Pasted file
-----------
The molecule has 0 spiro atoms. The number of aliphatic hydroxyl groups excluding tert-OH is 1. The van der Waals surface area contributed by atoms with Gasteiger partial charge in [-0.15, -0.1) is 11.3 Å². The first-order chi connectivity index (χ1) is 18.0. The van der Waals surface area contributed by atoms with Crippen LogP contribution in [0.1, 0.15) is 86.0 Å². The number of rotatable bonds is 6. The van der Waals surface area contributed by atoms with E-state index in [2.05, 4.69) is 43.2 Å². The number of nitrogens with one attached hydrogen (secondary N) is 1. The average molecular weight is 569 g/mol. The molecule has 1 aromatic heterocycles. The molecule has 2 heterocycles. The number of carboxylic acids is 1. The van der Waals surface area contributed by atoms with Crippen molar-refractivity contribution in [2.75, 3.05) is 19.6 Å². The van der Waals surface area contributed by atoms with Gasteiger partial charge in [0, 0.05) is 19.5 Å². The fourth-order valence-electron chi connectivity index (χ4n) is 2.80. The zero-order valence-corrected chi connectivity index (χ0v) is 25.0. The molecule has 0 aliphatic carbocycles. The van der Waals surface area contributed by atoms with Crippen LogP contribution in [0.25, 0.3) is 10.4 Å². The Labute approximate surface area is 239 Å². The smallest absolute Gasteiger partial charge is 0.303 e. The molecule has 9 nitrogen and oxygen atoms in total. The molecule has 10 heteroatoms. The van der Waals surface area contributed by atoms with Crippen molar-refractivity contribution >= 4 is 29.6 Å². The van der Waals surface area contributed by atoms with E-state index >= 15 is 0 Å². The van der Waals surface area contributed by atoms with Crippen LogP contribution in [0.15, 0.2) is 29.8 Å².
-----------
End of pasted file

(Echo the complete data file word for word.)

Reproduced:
The molecule has 0 spiro atoms. The number of aliphatic hydroxyl groups excluding tert-OH is 1. The van der Waals surface area contributed by atoms with Gasteiger partial charge in [-0.15, -0.1) is 11.3 Å². The first-order chi connectivity index (χ1) is 18.0. The van der Waals surface area contributed by atoms with Crippen LogP contribution in [0.1, 0.15) is 86.0 Å². The number of rotatable bonds is 6. The van der Waals surface area contributed by atoms with E-state index in [2.05, 4.69) is 43.2 Å². The number of nitrogens with one attached hydrogen (secondary N) is 1. The average molecular weight is 569 g/mol. The molecule has 1 aromatic heterocycles. The molecule has 2 heterocycles. The number of carboxylic acids is 1. The van der Waals surface area contributed by atoms with Crippen molar-refractivity contribution in [2.75, 3.05) is 19.6 Å². The van der Waals surface area contributed by atoms with Gasteiger partial charge in [0, 0.05) is 19.5 Å². The fourth-order valence-electron chi connectivity index (χ4n) is 2.80. The zero-order valence-corrected chi connectivity index (χ0v) is 25.0. The molecule has 0 aliphatic carbocycles. The van der Waals surface area contributed by atoms with Crippen LogP contribution in [0.25, 0.3) is 10.4 Å². The Labute approximate surface area is 239 Å². The smallest absolute Gasteiger partial charge is 0.303 e. The molecule has 9 nitrogen and oxygen atoms in total. The molecule has 10 heteroatoms. The van der Waals surface area contributed by atoms with Crippen molar-refractivity contribution >= 4 is 29.6 Å². The van der Waals surface area contributed by atoms with E-state index >= 15 is 0 Å². The van der Waals surface area contributed by atoms with Crippen LogP contribution in [0.15, 0.2) is 29.8 Å².